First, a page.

comscore New charges brought in Aloun case | Honolulu Star-Advertiser
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New charges brought in Aloun case

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Aloun Farm operators Alec and Mike Sou are facing additional charges in connection with their importation in 2004 of 44 Thai nationals to work on their Ewa farm.

A federal grand jury returned a new indictment against them Wednesday, charging the brothers with five acts of forced labor for allegedly threatening workers with harm if they did not work. The indictment also includes two counts of document servitude for allegedly confiscating workers’ passports so they could not leave, and two counts of harboring for financial gain for allegedly hiding workers from authorities after their visas had expired so they could continue to work on the farm.

The brothers were scheduled to answer to the new charges in U.S. District Court this afternoon. Attorneys for the Sous said they would plead not guilty today to all counts.

"They maintain their innocence," said Eric Seitz, an attorney for Alec Sou, the farm’s president and general manager.

The brothers likely will go to trial instead of seeking another plea deal, said Howard Luke, an attorney for Mike Sou, the farm’s vice president and operations manager.

The indictment also charges the Sous with obstruction for presenting in court this summer a video about their farm operation containing alleged false and misleading representations. The brothers were already facing conspiracy charges to commit forced labor, document servitude and visa fraud.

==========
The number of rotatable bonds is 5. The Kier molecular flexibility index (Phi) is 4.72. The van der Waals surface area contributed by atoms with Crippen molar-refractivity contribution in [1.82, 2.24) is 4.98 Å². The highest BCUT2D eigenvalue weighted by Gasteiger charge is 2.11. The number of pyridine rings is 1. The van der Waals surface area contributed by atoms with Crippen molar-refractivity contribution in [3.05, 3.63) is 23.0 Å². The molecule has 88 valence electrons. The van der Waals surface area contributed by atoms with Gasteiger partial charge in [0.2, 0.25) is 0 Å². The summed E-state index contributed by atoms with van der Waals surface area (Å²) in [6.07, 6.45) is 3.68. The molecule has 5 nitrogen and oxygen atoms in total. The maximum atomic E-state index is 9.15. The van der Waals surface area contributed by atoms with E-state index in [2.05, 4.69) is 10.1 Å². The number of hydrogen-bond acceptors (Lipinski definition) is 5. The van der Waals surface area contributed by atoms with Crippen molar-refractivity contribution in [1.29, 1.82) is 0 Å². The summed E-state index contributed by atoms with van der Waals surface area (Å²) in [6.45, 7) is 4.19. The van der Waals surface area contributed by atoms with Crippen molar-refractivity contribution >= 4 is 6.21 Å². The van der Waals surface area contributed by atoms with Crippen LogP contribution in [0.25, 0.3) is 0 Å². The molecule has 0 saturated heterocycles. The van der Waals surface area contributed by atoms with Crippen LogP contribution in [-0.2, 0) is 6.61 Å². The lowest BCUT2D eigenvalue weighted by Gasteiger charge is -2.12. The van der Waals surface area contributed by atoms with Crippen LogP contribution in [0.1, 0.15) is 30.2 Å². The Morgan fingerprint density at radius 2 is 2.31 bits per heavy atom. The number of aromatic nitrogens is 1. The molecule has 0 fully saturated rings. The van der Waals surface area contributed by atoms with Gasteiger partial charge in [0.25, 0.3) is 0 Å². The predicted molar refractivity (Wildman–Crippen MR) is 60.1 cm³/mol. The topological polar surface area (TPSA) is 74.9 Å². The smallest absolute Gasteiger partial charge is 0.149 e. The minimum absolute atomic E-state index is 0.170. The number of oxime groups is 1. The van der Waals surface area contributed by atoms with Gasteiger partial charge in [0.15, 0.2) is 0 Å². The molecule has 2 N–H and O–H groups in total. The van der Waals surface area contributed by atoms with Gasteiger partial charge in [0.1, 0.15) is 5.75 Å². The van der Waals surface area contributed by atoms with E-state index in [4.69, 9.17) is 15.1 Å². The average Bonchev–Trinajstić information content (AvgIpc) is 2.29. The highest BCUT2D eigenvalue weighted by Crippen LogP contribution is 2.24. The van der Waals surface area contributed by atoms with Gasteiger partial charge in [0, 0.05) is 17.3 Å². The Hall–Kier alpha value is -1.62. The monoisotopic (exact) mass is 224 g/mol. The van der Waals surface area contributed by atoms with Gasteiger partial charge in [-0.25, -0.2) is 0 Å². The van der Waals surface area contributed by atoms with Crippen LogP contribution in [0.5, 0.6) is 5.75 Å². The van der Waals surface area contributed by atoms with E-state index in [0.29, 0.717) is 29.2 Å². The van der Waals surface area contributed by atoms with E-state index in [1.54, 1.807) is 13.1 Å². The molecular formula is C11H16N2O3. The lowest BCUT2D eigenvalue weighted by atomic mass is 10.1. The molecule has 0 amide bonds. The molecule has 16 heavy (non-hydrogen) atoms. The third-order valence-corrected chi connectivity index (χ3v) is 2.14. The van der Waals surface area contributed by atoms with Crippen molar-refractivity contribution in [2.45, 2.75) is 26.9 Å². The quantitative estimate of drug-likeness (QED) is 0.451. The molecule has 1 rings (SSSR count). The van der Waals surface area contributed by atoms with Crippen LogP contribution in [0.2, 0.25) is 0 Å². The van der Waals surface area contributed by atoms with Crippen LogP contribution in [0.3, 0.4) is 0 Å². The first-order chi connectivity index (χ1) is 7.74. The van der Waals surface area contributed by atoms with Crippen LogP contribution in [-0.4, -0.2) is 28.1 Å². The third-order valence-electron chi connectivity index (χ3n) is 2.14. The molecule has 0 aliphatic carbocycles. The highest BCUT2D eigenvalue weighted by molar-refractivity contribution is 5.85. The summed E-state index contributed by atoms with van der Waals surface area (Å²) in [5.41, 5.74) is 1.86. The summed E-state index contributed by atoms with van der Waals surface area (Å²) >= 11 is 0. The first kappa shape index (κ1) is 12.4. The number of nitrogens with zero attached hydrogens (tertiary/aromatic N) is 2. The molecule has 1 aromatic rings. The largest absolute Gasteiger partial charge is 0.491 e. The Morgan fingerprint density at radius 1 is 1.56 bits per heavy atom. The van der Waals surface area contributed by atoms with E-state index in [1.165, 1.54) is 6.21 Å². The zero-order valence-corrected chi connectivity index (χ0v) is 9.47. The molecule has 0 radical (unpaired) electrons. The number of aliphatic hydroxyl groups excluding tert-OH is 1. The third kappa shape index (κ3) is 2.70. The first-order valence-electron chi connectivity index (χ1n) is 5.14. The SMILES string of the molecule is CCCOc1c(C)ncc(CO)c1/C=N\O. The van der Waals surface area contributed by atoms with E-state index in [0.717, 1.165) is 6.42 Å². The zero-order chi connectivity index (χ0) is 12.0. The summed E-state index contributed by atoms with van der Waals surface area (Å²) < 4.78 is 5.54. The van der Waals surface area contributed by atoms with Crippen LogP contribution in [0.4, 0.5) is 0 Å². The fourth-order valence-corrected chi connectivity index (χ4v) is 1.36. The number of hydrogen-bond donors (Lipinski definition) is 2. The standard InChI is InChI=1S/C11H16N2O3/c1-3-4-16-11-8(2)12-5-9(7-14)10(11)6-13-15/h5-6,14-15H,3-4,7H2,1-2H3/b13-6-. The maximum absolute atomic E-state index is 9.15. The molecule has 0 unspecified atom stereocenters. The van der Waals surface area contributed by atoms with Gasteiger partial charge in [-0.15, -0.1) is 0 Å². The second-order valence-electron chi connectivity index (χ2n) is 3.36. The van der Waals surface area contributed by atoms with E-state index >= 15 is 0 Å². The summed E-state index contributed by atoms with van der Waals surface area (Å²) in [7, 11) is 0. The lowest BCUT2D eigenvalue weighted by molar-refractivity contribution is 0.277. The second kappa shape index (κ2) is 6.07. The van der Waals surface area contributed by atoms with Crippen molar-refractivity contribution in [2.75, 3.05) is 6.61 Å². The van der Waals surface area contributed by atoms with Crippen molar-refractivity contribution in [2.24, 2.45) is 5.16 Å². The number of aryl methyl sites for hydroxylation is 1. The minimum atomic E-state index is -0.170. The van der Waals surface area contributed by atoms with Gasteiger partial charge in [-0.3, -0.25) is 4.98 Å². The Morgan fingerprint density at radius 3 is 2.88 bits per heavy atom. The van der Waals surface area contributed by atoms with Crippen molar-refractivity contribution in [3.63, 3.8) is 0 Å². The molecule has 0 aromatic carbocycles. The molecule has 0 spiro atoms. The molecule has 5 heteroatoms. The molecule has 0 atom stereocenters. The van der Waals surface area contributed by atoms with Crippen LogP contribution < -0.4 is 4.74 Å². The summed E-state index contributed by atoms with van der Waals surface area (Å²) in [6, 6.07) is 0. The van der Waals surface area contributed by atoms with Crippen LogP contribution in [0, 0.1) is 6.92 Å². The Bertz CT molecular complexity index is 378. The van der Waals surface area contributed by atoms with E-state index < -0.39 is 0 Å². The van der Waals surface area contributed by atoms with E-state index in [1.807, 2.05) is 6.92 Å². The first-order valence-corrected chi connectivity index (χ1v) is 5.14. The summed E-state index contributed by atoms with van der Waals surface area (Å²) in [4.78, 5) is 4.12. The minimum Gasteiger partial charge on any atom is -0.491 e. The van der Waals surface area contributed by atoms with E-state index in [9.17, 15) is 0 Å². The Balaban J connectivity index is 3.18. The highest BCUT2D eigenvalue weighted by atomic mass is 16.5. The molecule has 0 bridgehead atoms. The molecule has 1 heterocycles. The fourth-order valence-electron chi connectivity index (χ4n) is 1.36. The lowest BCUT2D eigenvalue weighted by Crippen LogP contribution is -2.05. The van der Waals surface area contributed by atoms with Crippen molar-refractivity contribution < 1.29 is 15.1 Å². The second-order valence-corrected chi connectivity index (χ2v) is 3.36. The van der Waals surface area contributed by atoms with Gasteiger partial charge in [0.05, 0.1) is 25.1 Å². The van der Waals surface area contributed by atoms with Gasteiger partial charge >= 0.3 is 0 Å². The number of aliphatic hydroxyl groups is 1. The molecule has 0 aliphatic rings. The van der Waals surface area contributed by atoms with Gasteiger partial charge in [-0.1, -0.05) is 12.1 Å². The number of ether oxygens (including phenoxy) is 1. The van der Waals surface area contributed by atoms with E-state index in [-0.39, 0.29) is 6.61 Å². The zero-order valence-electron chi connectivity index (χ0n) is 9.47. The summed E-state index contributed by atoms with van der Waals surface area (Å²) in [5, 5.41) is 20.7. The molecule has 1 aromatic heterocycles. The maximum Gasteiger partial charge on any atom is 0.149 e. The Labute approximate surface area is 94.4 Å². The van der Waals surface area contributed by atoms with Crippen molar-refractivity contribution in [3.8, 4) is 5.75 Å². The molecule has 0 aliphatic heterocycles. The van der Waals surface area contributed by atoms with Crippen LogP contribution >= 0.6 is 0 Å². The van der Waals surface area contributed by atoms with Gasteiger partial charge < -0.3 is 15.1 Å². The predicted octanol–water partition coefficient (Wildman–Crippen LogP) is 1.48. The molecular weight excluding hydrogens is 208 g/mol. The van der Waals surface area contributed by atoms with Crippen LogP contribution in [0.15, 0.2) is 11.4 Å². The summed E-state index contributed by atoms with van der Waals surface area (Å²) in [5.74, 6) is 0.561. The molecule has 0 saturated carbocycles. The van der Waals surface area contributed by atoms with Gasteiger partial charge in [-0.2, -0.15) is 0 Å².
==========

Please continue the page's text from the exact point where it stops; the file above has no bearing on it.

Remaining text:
The Sous initially reached a plea agreement with federal prosecutors, but then disputed some of the facts they had earlier acknowledged. Chief U.S. District Judge Susan Oki Mollway rejected the deal last month, and the Sous instead pleaded not guilty. They were scheduled to stand trial next month, but the court will likely set a new trial date because of the additional charges.

The Sous imported the Thai workers under the U.S. Labor Department’s guest worker program for temporary and seasonal agriculture workers.

The workers said they were forced to mortgage their homes and subsistence lands to pay recruitment fees upward of $16,000 each for three-year contracts to work on Aloun Farm. When they arrived in Hawaii, the workers allege, they were paid less than what they were promised and told they could return to Thailand instead with no ability to pay off their loans.

The Associated Press contributed to this report.

 

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